1. Create a short example (no more than 10 lines of code) that shows people how to do this, and then create a second example that solves a similar problem in a similar way, but has a couple of blanks for learners to fill in. How did you decide what to fade out? What would the next example in the series be?

  2. Define the audience for your examples. For example, are these beginners who only know some basics programming concepts? Or are these learners with some experience in programming but not in Python?

  3. Show your example to a partner, but do not tell them what level it is intended for. Once they have filled in the blanks, ask them what level they think it is for.

If there are people among the trainees who don’t program at all, try to place them in different groups, and have them play the part of learners for those groups. Alternatively, choose a different problem domain and develop a faded example for it.

Classifying Load (small groups/15)

Working in groups of 3–4, choose a short lesson that one of you has taught or taken recently, make a point-form list of the ideas, instructions, and explanations it contains, and then classify each as intrinsic, germane, or extraneous. (The exercise “Noticing Your Blind Spot” in s:memory-exercises will give you an idea of how detailed your point-form list should be.)

Create a Parsons Problem (pairs/20)

Write five or six lines of code that does something useful, jumble them, and ask your partner to put them in order. If you are using an indentation-based language like Python, do not indent any of the lines; if you are using a curly-brace language like Java, do not include any of the curly braces. Again, if your group includes people who aren’t programmers, try using a different problem domain, such as making guacamole.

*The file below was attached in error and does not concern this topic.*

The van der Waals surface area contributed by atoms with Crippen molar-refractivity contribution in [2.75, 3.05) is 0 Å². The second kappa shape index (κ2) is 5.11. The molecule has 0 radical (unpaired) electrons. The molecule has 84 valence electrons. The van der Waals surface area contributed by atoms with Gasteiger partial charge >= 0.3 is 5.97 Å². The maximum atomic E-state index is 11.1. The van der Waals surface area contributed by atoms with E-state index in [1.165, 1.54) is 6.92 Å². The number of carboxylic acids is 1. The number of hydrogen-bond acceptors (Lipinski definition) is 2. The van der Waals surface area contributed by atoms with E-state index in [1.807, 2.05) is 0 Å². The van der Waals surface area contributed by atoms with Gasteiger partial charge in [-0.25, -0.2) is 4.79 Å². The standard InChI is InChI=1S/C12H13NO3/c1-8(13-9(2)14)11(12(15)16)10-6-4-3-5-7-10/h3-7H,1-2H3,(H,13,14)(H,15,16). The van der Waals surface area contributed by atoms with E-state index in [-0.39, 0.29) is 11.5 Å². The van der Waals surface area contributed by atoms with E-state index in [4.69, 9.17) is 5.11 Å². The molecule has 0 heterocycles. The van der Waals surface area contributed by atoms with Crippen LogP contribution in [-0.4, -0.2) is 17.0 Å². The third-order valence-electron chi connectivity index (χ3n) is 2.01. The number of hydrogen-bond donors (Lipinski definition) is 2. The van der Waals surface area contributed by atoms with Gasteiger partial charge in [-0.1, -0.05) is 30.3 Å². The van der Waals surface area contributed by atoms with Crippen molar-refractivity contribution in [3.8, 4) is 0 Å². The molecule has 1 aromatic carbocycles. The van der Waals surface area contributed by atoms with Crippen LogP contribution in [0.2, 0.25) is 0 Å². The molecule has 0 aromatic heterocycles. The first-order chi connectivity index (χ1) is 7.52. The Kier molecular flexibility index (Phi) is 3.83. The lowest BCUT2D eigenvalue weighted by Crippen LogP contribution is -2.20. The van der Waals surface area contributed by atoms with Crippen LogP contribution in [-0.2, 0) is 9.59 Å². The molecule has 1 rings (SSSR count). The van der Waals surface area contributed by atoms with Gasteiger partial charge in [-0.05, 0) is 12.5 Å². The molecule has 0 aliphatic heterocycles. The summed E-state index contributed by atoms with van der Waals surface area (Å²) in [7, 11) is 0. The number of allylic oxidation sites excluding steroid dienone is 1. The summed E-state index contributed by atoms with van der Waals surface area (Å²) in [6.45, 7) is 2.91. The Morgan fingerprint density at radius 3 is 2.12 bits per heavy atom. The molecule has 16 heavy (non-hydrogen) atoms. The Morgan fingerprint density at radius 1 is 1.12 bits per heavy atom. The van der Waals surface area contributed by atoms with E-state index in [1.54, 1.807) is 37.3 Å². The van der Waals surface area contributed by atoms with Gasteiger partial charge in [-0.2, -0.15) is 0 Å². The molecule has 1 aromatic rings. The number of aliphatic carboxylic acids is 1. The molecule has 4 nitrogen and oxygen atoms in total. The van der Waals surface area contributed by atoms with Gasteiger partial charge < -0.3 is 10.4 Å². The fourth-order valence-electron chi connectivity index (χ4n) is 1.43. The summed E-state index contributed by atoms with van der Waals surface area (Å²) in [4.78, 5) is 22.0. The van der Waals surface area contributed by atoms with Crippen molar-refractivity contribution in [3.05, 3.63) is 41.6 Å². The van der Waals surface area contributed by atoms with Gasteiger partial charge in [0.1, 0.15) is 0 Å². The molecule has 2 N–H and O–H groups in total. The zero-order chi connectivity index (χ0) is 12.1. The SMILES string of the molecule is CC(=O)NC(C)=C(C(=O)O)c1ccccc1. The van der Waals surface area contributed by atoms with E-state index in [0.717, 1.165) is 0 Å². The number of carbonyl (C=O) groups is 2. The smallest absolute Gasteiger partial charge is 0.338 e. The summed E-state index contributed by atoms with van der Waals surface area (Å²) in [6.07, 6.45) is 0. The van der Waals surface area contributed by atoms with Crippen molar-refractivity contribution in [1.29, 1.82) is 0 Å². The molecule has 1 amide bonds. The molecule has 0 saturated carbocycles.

Minimal Manuals (individual/20)

Write a one-page guide to doing something simple that your learners might encounter in one of your classes, such as centering text horizontally or printing a number with a certain number of digits after the decimal points. Try to list at least three or four incorrect behaviors or outcomes the learner might see, and include a one- or two-line explanation of why each happens and how to correct it (i.e., go from symptoms to cause to fix).

Cognitive Apprenticeship (pairs/15)

Pick a small coding problem (something you can do in two or three minutes) and think aloud as you work through it while your partner asks questions about what you’re doing and why. As you work, do not just comment on what you’re doing, but also on why you’re doing it, how you know it’s the right thing to do, and what alternatives you’ve considered but discarded. When you are done, swap roles with your partner and repeat the exercise.

Critiquing Graphics (individual/30)

[Maye2009] presents six principles for designing good diagrams for teaching. As summarized in [Mill2016a], they are:

Signalling:
visually highlight the most important points that you want students to retain so that they stand out from less-critical material.
Spatial contiguity:
if using captions or other text to accompany graphics, place them as close to the graphics as practical to offset the cost of shifting between the two. If using diagrams or animations, place captions right next to relative components instead of putting them in one big block of text.
Temporal contiguity:
present spoken narration and graphics as close in time as practical—presenting both at once is better than presenting them one after another.
Segmenting:
when presenting a long sequence of material or when students are inexperienced with the subject, break up the presentation into shorter segments and let students control how quickly they advance from one part to the next.
Pretraining:
if students don’t know the major concepts and terminology used in your presentation, set up a module just to teach those concepts and terms and make sure they complete that module beforehand.
Modality:
students learn better from pictures plus audio narration than from pictures plus text, unless there are technical words or symbols, or the students are non-native speakers.

Choose a video of a lesson or talk online that uses slides or other static presentations, and rate its graphics as “poor”, “average”, or “good” according to these six criteria.